Interview with Rosa Parks


Rosa Parks:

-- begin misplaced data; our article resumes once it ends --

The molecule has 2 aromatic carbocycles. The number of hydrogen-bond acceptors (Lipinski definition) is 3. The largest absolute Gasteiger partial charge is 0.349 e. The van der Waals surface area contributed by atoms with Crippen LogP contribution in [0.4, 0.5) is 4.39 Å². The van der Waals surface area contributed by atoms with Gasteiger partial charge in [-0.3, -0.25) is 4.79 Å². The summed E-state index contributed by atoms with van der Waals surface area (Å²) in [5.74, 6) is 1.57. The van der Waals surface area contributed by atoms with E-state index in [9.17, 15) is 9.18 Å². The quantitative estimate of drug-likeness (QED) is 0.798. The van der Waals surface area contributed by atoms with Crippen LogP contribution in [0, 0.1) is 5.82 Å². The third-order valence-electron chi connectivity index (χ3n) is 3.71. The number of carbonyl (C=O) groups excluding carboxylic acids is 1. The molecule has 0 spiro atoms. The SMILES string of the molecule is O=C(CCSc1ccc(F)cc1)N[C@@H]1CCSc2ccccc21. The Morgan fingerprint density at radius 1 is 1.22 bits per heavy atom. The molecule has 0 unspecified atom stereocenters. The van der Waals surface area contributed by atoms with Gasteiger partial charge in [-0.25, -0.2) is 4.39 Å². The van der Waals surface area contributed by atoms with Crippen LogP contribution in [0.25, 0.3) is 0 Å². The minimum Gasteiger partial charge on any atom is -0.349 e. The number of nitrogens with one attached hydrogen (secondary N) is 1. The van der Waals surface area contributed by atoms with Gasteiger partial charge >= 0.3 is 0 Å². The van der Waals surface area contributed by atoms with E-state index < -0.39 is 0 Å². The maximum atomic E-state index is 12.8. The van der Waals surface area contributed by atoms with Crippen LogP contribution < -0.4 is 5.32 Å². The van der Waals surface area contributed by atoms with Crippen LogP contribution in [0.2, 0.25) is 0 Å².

Well, as I said before to you, it was not a matter or me deciding that day, because for a long—over a period of time, over the years, I had, had problems with the bus drivers and this one who had me arrested on that day was the same one who had evicted me from the bus In 1943, which did not cause anything more than just hardly a passing glance, but I did have to leave the bus and find another way of transportation home or wait for another bus or walk, I don't remember which I did. I had finished my days work as a tailor's assistant in the Montgomery Fair department store and when I was on my way home, I noticed the first bus was very crowded, even people standing up in the front and the back, and I didn't get that one because I wanted to go to the store and pick up an item or two at the drug store. The next Cleveland Avenue bus that I saw I noticed there were—I didn't see anyone standing up at that point, but by the time I walked to the bus, and was getting on, there were some people in the back, standing in the back and there was one vacant seat, which I took along side a man and the two women across the aisle. We went, there were still a few vacant seats in the front, of course, I was just getting on the bus, I was not [unintelligible] any seats, or trying to see who was what seats were vacant and what not, I was only concerned with the one I was sitting in. We went to the next stop without being disturbed. On the third, the front of the bus seats, the front seats were occupied and this one man, a white man standing. At this point the driver asked us to stand up and let him have those seats, and when neither, none of us moved at his first words, he said, "You all make it light on yourselves and let me have those seats."** And the man who was sitting next to the window stood up and I made room for him to pass by me and I sit where I was. The two women across the aisle stood up and moved out. Now, where they went, or whether they left the bus and whether they stayed on I don't know because while he was stopping to have trying to get us to stand up, some people, several people left the bus. I didn't see any white people leave. I don't know what happened to this passenger that he wanted to occupy the seat. I don't know whether he, he never said anything, all I know that it was a man. And when he saw me still sitting, and that had left the three seats vacant, except where I was, he asked me if I was going to stand up and I said, "No I'm not." And he said, "Well, if you, if you don't stand up, I'm going to have you, call the police and have you arrested." I said, "You may do that." And he did get off the bus and stayed for a few minutes and I still stayed where I was and when two policemen came on the bus, the driver pointed me out and he said that he needed the seats and other three stood, that one, he just said that one would not. And when the policeman approached me one of them spoke and asked me if the bus driver had asked me to stand and I said, "Yes." He said, "Why don't you stand up?" I said, "I don't think I should have to stand up." And I asked him, "Why do you push us around?" He said, "I do not know, but the law is the law and you're under arrest."** But to my mind, and I had never read it in the City ordinance where a bus driver's supposed to have one passenger stand up and not have a seat or another one to take the seat. And if I can remember correctly, it said in keeping with racial segregation the bus driver had the, I believe it said the police power which meant they could even carry arms if they wanted to, to rearrange seating in keeping with racial segregation. But they were not rearranging seating, they were just depriving four passengers of a seat for one person to sit down and leave three vacant seats while the back of the bus was packed because there was black standing and there was only one white person who was standing. And he was a man.